Although Preven is still considered safe and effective, it was withdrawn from the market in 2004 because of the high demand for Plan B.[14]

The Copper Intrauterine Device

Postcoital insertion of a copper IUD for EC was first reported in the literature in 1976.[15] The copper IUD is 94% to 99% effective at preventing pregnancy when inserted up to 120 hours after unprotected intercourse.[6,16] Although it is not cost-effective when used only for EC, it can be left in place for the usual 10-year period. This method is more widely used outside of the United States, where IUD insertion is cheaper and has greater acceptance. The levonorgestrel-releasing intrauterine system (Mirena; Berlex, Wayne, NJ) is not approved for use as EC.[6,12]

Mechanism of Action

There is no evidence that use of progestin-only pills or Plan B prevents implantation of a fertilized ovum, although postfertilization effects may contribute to the efficacy of the Yuzpe method. For those who believe that life begins at the time of fertilization, the possibility that EC acts to prevent implantation of a fertilized egg presents an ethical dilemma. The literature clearly shows that progestin-only emergency contraceptive pills act before fertilization to inhibit, delay, or blunt the luteinizing hormone surge or to inhibit follicle rupture, thereby inhibiting or delaying ovulation. Levonorgestrel was found to have no direct effect on either endometrial receptors or endometrial development, nor did it affect sperm transport or receptors in the fallopian tubes.[17]

Animal studies also support the hypothesis that levonorgestrel ECPs have their effect before fertilization rather than after. In one study, high-dose levonorgestrel given to rats after intercourse showed total or partial inhibition of ovulation and no effect on fertilization or implantation when administered shortly before or after mating. Studies of cebus monkeys also indicated inhibition of ovulation if given in the follicular phase.[18,19]

A review of 8 studies of the Yuzpe regimen has demonstrated that women using the method in the first half of the menstrual cycle experienced higher efficacy (81%) than those using it after midcycle (17%). This supports the hypothesis that ECPs work primarily by inhibition of ovulation and not by postfertilization mechanisms. However, another statistical analysis showed that inhibition of ovulation is unlikely to be the sole mechanism of action for this regimen. Other proposed mechanisms include corpus luteum function interference; sperm trapping via thickening of cervical mucus; interference with sperm, egg, or embryo transport; or direct inhibition of fertilization.[20,21]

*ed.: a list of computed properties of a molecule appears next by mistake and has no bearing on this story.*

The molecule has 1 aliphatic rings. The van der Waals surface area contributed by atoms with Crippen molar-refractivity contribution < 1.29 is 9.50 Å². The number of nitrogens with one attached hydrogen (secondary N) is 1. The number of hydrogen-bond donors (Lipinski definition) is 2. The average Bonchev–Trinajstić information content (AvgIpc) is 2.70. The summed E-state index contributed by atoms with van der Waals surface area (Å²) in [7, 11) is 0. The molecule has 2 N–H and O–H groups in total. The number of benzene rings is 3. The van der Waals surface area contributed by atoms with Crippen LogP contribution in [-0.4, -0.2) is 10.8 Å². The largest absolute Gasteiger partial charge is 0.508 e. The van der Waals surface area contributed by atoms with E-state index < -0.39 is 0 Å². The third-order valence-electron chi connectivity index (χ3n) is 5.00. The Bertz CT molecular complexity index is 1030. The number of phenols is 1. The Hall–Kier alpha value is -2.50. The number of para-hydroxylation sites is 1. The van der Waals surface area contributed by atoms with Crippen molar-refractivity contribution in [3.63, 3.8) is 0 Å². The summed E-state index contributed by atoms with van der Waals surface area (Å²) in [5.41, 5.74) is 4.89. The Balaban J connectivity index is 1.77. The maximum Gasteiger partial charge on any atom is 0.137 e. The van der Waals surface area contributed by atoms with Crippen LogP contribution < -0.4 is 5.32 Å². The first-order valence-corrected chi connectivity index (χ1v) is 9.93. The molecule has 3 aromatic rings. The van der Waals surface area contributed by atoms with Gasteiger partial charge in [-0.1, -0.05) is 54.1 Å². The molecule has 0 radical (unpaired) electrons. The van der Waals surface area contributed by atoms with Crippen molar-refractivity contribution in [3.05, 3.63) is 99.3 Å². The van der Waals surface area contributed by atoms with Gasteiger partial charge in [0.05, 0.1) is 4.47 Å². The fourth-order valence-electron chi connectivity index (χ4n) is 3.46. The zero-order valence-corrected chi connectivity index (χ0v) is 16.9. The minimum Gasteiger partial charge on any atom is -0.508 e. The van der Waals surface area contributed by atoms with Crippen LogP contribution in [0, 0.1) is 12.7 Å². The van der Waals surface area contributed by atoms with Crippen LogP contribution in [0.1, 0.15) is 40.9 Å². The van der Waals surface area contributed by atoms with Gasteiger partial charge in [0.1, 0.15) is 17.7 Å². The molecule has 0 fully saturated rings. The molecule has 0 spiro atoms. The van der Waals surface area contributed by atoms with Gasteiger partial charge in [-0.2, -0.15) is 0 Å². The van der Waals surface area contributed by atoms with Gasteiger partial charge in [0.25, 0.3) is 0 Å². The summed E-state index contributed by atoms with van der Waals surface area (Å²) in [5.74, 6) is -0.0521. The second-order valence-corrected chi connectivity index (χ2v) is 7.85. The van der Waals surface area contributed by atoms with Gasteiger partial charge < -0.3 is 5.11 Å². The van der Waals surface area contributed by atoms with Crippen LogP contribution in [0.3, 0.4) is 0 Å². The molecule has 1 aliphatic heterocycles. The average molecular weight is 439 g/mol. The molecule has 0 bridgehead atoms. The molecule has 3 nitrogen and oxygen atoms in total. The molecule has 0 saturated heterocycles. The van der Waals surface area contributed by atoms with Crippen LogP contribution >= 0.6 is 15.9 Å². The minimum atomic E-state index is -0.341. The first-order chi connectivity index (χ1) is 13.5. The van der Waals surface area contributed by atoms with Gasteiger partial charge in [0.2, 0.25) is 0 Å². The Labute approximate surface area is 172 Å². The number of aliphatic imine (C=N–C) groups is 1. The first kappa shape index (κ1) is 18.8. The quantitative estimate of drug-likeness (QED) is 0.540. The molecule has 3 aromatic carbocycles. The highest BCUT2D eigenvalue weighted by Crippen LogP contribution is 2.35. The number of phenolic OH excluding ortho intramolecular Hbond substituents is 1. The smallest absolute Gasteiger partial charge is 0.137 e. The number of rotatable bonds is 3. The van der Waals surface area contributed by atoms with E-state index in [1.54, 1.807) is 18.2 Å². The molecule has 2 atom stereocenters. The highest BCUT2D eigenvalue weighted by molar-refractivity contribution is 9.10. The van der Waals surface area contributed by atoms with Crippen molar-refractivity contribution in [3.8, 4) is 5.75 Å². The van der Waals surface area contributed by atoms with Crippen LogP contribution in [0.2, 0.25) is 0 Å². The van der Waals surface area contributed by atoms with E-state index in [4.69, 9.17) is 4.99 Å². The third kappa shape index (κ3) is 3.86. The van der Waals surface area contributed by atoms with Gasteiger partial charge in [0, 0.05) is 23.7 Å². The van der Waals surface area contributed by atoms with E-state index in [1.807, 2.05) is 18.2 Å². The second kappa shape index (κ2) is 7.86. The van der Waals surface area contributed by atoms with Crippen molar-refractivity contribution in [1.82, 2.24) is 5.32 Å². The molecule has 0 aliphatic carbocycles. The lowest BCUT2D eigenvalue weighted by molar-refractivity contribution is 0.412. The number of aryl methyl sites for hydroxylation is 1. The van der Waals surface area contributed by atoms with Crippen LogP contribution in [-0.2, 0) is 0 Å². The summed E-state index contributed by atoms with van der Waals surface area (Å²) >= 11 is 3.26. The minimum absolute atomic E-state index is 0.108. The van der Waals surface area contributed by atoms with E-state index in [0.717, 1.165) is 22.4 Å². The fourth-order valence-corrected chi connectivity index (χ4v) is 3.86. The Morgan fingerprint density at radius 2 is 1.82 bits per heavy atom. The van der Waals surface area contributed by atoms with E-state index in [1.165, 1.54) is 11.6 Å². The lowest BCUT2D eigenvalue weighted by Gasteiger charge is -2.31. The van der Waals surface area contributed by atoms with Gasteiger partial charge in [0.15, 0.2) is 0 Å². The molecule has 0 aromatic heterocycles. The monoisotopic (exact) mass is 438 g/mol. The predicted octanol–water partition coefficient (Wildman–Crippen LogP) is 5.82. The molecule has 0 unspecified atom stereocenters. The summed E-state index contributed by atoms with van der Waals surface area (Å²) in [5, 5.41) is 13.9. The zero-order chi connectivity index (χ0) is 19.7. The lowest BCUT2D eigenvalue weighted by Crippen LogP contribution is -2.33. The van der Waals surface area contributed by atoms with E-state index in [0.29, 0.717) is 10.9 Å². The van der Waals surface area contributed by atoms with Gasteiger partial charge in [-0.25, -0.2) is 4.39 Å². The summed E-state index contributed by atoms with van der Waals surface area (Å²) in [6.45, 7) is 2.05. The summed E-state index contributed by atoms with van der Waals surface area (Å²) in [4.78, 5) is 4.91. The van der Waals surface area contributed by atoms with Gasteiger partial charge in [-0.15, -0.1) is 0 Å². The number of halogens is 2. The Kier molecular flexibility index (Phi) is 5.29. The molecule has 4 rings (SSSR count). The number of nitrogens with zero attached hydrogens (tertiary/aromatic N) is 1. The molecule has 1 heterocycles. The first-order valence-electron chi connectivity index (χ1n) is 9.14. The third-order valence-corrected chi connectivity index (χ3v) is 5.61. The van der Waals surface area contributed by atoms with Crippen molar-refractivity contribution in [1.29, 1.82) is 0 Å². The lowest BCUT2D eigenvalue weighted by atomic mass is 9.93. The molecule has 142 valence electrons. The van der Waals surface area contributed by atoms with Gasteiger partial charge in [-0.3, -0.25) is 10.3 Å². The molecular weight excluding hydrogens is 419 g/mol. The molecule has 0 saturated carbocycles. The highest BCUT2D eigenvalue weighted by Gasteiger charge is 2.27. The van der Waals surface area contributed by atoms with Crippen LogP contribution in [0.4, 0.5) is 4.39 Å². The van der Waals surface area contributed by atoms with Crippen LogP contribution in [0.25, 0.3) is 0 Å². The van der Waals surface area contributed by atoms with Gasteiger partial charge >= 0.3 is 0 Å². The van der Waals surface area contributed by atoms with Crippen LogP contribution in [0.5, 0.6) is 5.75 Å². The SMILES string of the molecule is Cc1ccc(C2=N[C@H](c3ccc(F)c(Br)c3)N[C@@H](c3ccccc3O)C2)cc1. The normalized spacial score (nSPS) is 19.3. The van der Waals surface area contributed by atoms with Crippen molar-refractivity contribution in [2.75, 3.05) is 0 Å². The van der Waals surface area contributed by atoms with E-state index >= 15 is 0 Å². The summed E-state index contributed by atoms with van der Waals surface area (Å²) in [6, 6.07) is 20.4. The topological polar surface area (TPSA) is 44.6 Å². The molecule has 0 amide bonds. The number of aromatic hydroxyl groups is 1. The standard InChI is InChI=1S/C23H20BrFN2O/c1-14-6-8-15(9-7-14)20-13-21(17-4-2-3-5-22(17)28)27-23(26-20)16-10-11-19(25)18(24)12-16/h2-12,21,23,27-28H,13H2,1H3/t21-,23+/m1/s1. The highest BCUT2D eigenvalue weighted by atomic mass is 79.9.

The primary mechanism of action of the copper IUD is to work as a spermicide to prevent fertilization if inserted days prior to ovulation. The copper IUD can also function to prevent implantation by causing an inflammatory response of the endometrium. The IUD does not act as an abortifacient and does not disrupt an already implanted embryo. However, it is not cost-effective to insert an IUD in a woman presenting with unprotected intercourse since the last menstrual period if a pregnancy may be too recently established to be detected by a pregnancy test.[6,16] If a woman's history suggests the potential for an early, established pregnancy, then prescribing ECPs is a better alternative.